For reptiles, McKay said it is important to have suitable UVB bulbs and heat lamps to keep them at the temperature they need. Whereas for rodents, it’s most important to have a big enough cage for them to run around.
“Most pet stores, unfortunately, do not carry the correct cages for rodents and give out wrong information to sell their ‘cute’ cages,” McKay said.
Speaking of pet stores, McKay said to stray away from toys at common pet stores.
“Unfortunately, a lot of those are not actually safe,” she disclosed. “A lot of rodent toys tend to have honey and sawdust. Too much sugar for a small animal is not healthy, and sawdust isn’t digestible.”
Here are some products McKay recommends for exotic pets:
• Mazuri brand food is great for almost any exotic pet.
• For live bugs, McKay recommends Dubia Roaches. They carry mealworms, roaches, hornworms, nutrigrubs, superworms and waxworms of varying sizes.
• Niteangle has just about everything a hamster could ever need, including running wheels, natural bedding, bathing sand and cages.
Craig buys her live food from CJ’s Pets, and she coins Weadick as her personal “DoorDasher.” Every other week, Weadick drops off 20 live mice and 400 crickets to feed to her snakes and geckos.
“He brings them right to my house,” she noted.
She uses Aspen Snake Bedding for the floor of her snakes’ tanks, and she cleans and replaces it every week.
“It helps take off their shed,” she said. “It gives them something to tunnel under.”
When feeding her two snakes, Craig always moves them into separate containers so they are not fighting for one food source. It also ensures the scent of their prey doesn’t affect the space they live in.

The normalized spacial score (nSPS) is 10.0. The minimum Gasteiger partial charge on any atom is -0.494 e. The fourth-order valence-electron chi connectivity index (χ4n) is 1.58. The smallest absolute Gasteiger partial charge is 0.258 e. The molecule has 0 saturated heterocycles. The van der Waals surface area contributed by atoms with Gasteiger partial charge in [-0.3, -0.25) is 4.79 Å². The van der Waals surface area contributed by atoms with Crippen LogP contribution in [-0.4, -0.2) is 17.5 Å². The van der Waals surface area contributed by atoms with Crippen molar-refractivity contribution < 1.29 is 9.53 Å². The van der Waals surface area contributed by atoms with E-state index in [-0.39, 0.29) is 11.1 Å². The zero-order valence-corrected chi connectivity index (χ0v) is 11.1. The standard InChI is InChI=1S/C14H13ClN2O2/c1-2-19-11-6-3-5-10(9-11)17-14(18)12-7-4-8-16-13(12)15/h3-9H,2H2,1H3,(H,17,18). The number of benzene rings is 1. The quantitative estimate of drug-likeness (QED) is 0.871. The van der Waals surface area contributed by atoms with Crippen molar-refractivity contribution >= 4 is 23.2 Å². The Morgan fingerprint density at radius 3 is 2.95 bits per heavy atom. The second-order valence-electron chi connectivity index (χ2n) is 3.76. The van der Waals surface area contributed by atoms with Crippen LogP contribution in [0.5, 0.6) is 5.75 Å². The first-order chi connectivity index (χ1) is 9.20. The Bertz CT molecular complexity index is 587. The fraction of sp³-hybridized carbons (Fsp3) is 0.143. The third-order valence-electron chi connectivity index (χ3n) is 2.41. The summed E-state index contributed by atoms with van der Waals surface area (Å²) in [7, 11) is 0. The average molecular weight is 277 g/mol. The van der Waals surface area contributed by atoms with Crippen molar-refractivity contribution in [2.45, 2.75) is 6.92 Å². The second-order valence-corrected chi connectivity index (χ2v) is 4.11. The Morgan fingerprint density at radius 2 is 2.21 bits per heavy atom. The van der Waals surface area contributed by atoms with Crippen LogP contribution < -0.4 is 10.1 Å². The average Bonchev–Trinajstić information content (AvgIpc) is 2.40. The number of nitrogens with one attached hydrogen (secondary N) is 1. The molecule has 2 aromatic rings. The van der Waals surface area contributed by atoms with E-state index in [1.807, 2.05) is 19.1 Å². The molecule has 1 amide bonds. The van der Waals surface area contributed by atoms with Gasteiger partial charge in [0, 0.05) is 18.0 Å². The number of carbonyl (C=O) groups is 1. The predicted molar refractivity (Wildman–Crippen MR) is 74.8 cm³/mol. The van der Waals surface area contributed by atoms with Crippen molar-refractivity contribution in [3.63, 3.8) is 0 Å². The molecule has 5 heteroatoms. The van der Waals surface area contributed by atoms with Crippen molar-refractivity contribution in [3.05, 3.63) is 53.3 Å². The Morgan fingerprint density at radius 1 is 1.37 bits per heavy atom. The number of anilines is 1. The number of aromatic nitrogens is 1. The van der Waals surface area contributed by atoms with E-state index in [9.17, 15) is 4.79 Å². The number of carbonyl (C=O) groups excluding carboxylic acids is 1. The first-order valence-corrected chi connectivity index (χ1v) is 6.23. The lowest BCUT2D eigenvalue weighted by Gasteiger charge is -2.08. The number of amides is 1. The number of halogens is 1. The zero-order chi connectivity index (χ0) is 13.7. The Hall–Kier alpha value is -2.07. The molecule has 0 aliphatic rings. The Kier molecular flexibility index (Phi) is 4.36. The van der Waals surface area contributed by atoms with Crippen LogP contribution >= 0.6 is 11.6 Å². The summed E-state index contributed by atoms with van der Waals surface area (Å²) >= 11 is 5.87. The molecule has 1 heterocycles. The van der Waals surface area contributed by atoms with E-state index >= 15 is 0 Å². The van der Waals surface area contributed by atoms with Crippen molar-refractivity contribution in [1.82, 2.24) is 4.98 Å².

Craig’s biggest piece of advice for prospective exotic pet owners is to make sure there is a veterinary clinic nearby that is willing to care for the pet if needed.
“If you don’t have a veterinarian close to you that can take care of these animals, their suffering can be pretty significant,” she said.
While Craig loves and cares for her exotic creatures, she makes it a priority to not ignore the cold-blooded nature of her reptiles.
“They will never feel empathy or compassion,” she said. Still, she aims to give them the best quality food and a consistently clean environment.
“It’s a cold-blooded animal. Its thought process is to hunt prey and find that and eat it and kill it and sleep,” she said. “But you can make their life easy.”
Laws in Missouri
According to the Animal Legal and Historical Center, any deadly, dangerous or poisonous animal must be kept in a zoo, circus, animal hospital or educational or scientific institution, unless the owner has registered the animal with local law enforcement. It’s considered a class C misdemeanor in Missouri if someone has an exotic animal without the right registration.
To register an exotic animal or reptile in Jefferson City, owners can fill out a form and mail it to the Cole County Sheriff’s Department with a photo of the pet included.
When it comes to owning smaller, more common exotic pets, there is not an extensive process like there is for big cats and poisonous reptiles.
Craig said she did not have to go through a registration process for her snakes or geckos, but she has a close friend whose dad owned a 7-foot-long American alligator that had to have registration.